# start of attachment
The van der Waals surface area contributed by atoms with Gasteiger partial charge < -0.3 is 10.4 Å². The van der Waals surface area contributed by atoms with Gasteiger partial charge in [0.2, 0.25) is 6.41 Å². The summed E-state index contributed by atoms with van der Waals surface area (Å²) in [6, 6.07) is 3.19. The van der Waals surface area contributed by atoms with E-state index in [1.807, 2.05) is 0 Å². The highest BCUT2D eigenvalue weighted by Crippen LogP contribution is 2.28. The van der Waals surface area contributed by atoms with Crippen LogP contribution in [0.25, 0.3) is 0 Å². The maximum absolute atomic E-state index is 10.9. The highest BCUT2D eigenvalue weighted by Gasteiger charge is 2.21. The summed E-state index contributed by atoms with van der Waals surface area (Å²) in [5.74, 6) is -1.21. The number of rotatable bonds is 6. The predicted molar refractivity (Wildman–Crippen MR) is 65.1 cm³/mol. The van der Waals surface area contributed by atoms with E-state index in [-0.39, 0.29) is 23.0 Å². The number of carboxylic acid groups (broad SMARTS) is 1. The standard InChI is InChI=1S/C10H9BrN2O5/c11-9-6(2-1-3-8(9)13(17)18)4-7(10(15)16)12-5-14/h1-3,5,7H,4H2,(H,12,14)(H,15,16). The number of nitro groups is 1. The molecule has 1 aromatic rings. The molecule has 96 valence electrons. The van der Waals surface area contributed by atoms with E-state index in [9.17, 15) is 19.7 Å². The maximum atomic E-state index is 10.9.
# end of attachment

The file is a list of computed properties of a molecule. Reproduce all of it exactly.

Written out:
The van der Waals surface area contributed by atoms with Gasteiger partial charge < -0.3 is 10.4 Å². The van der Waals surface area contributed by atoms with Gasteiger partial charge in [0.2, 0.25) is 6.41 Å². The summed E-state index contributed by atoms with van der Waals surface area (Å²) in [6, 6.07) is 3.19. The van der Waals surface area contributed by atoms with E-state index in [1.807, 2.05) is 0 Å². The highest BCUT2D eigenvalue weighted by Crippen LogP contribution is 2.28. The van der Waals surface area contributed by atoms with Crippen LogP contribution in [0.25, 0.3) is 0 Å². The maximum absolute atomic E-state index is 10.9. The highest BCUT2D eigenvalue weighted by Gasteiger charge is 2.21. The summed E-state index contributed by atoms with van der Waals surface area (Å²) in [5.74, 6) is -1.21. The number of rotatable bonds is 6. The predicted molar refractivity (Wildman–Crippen MR) is 65.1 cm³/mol. The van der Waals surface area contributed by atoms with E-state index in [-0.39, 0.29) is 23.0 Å². The number of carboxylic acid groups (broad SMARTS) is 1. The standard InChI is InChI=1S/C10H9BrN2O5/c11-9-6(2-1-3-8(9)13(17)18)4-7(10(15)16)12-5-14/h1-3,5,7H,4H2,(H,12,14)(H,15,16). The number of nitro groups is 1. The molecule has 1 aromatic rings. The molecule has 96 valence electrons. The van der Waals surface area contributed by atoms with E-state index in [9.17, 15) is 19.7 Å². The maximum atomic E-state index is 10.9.